Inert on golden evenings, this is it
This closed white flight that you interpose
Against the fire of a bangle

Erik Satie


Song of the Rat

Abi Abirounère
Whose gift were you not?
A white amoeba
A pret
A pretty gollifon
An eye
An eye on his grampa
A pret
A pretty gollifon


In an old public garden where the ocean
Plumps its rump in bad weather
On a sad bench with eyes of rain
It's a blond
bitchy and plump
Whom you miss
In this nightclub of Nothingness
What's our life?

The American Frog

The Amurrican frog
Looks at me above
His plush glasses
its eyes are massive punch bowls
Deprived of namelessness.
I think of Casadésus
Who made no music
About this love scene
Whose nostalgic perfume
Comes out of a nightclub of Love.
The Argus of this table, you hold
The soul of Vanglor the toad,
Oh broths looking at me
With your golden glasses.....

Song of the Poet

In the land of Not-Louse-Poesia
I caressed Louse-Poesia,
The favor that I wish you
Is not to be a Not-Louse-Poet.

Song of the Cat

It's an itty baby boy
Cute lil baby Tirelan
It's such an icky
The beastie at its mamma Tirelan
The icky baby fawn a bitty whitey white
A little snoggle
It's my dirty piglet, it's my porklet.
my little snoggle
he leaps on the window
And shakes it by the muzzle Tirelo
Because he sees on the crest
Birds in relief Tirelo
Icky one doesn't need them, it's an itty blo-blo
A little snoggly
It's my piglet, it's my porklet.
my little grindlet.

Yvette Guilbert/Paul Kock

I Get All Muddled

My god, how lucky people are
Who can actually write their memoirs.
Me, even if I wanted, I couldn't
Ever recall all my adventures.

I'm not even thirty yet,
My memory has already turned rusty.
When I want to talk of my lovers,
I don't know why, I get all muddled.

But I still remember quite well
That I lost my cherry while gathering grapes:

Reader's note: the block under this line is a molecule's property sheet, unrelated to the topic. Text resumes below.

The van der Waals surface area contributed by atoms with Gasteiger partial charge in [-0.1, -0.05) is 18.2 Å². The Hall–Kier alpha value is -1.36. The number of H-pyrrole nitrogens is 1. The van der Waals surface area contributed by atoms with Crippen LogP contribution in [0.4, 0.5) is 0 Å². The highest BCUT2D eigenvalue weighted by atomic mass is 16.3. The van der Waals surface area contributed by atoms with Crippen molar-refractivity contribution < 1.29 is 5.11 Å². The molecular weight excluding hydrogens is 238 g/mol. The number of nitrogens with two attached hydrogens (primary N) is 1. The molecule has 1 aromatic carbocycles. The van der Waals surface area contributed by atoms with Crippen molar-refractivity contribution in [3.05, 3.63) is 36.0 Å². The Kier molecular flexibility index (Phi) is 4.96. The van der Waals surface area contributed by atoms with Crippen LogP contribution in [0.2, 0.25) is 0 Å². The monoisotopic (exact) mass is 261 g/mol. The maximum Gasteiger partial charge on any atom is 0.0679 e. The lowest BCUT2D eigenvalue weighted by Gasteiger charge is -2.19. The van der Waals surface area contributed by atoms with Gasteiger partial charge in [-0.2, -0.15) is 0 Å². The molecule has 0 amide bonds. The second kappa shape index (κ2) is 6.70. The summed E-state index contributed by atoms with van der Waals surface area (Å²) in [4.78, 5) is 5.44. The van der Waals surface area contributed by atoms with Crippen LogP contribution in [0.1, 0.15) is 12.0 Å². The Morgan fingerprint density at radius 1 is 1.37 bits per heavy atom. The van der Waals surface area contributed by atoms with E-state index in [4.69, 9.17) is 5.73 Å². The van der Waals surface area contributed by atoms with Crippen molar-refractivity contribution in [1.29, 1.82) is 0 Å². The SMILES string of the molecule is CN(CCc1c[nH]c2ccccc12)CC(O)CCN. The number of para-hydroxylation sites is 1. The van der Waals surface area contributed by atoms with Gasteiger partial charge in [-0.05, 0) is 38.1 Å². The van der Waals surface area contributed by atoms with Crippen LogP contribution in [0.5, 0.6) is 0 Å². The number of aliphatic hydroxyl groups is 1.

My first lover had nothing,
But he was lovely as an angel;
My second was an actor
Stupid as a pumpkin;
My third was a postman
no, that's not right, I get all muddled.

What was his name, that sly one,
That Englishman so very restrained
Who never laughed even once,
As he ate up his fortune with me.
And that Italian without a care,
That Belgian with eyes like a frog
A little Russian I also remember
But their names, oh well, it's all muddled

A child as lovely as love
Calls me his aunt for a reason
He'll know his mother one day.....
As for his father that's quite different.
How can one recognize the author
Of that child now babbling away?
He came from one of my admirers,
But which one, that's where I get all muddled.

Madame Arthur

Madame Arthur is a woman
Who made herself mentioned for a long time.
With no newspapers, no nothing, no advertising,
She had a whole string of lovers.

Each desired her love,
Each one courted her--why?
Without being truly beautiful,
She had a je ne sais quoi
Her figure was quite ordinary,
Her eyes small but seductive
Her nose stuck up, her voice clear,
Her feet well-set and lively.
But from simply looking at her
Nothing struck you with excitement:
But from behind her shape
Promised a je ne sais quoi.

You had to see her dancing;
With her unrivalled charm.
Her movements, her rhythm
She was the Queen of the ball.
The gentleman opposite her
Would grow all red with excitement
When gracefully lifting her skirt